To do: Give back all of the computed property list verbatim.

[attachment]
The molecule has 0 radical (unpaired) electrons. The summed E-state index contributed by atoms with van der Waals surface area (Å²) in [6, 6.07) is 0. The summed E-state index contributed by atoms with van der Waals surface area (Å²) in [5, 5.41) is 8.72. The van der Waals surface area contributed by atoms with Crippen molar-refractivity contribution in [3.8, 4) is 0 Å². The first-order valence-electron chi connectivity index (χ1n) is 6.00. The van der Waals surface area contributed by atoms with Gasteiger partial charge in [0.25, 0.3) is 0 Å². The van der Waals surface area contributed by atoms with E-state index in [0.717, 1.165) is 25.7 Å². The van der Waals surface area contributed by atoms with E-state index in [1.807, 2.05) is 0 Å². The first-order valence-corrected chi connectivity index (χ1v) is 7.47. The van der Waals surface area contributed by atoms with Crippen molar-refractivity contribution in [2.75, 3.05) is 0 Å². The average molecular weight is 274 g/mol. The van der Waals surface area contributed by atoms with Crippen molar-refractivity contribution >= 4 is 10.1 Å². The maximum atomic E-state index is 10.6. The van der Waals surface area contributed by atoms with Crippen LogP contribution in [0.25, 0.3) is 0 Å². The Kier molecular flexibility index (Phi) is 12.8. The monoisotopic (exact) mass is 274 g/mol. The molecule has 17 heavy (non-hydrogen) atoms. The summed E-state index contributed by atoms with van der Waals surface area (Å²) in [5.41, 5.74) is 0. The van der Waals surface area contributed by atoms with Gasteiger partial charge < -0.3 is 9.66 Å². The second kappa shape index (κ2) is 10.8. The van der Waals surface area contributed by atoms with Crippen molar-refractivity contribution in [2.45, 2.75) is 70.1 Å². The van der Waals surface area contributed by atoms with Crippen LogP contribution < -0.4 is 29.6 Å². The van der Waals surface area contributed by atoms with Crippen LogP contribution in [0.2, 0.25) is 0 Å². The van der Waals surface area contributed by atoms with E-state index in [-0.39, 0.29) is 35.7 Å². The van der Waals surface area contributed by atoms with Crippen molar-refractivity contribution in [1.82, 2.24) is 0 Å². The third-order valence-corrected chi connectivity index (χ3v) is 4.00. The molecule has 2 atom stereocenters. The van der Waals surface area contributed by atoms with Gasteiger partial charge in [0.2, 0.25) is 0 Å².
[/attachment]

The molecule has 0 radical (unpaired) electrons. The summed E-state index contributed by atoms with van der Waals surface area (Å²) in [6, 6.07) is 0. The summed E-state index contributed by atoms with van der Waals surface area (Å²) in [5, 5.41) is 8.72. The van der Waals surface area contributed by atoms with Crippen molar-refractivity contribution in [3.8, 4) is 0 Å². The first-order valence-electron chi connectivity index (χ1n) is 6.00. The van der Waals surface area contributed by atoms with Gasteiger partial charge in [0.25, 0.3) is 0 Å². The van der Waals surface area contributed by atoms with E-state index in [0.717, 1.165) is 25.7 Å². The van der Waals surface area contributed by atoms with E-state index in [1.807, 2.05) is 0 Å². The first-order valence-corrected chi connectivity index (χ1v) is 7.47. The van der Waals surface area contributed by atoms with Crippen molar-refractivity contribution in [2.75, 3.05) is 0 Å². The average molecular weight is 274 g/mol. The van der Waals surface area contributed by atoms with Crippen molar-refractivity contribution >= 4 is 10.1 Å². The maximum atomic E-state index is 10.6. The van der Waals surface area contributed by atoms with Crippen LogP contribution in [0.25, 0.3) is 0 Å². The Kier molecular flexibility index (Phi) is 12.8. The monoisotopic (exact) mass is 274 g/mol. The molecule has 17 heavy (non-hydrogen) atoms. The summed E-state index contributed by atoms with van der Waals surface area (Å²) in [5.41, 5.74) is 0. The van der Waals surface area contributed by atoms with Gasteiger partial charge < -0.3 is 9.66 Å². The second kappa shape index (κ2) is 10.8. The van der Waals surface area contributed by atoms with Crippen molar-refractivity contribution in [2.45, 2.75) is 70.1 Å². The van der Waals surface area contributed by atoms with Crippen LogP contribution < -0.4 is 29.6 Å². The van der Waals surface area contributed by atoms with Crippen LogP contribution in [0.2, 0.25) is 0 Å². The van der Waals surface area contributed by atoms with E-state index in [-0.39, 0.29) is 35.7 Å². The van der Waals surface area contributed by atoms with Crippen molar-refractivity contribution in [1.82, 2.24) is 0 Å². The third-order valence-corrected chi connectivity index (χ3v) is 4.00. The molecule has 2 atom stereocenters. The van der Waals surface area contributed by atoms with Gasteiger partial charge in [0.2, 0.25) is 0 Å².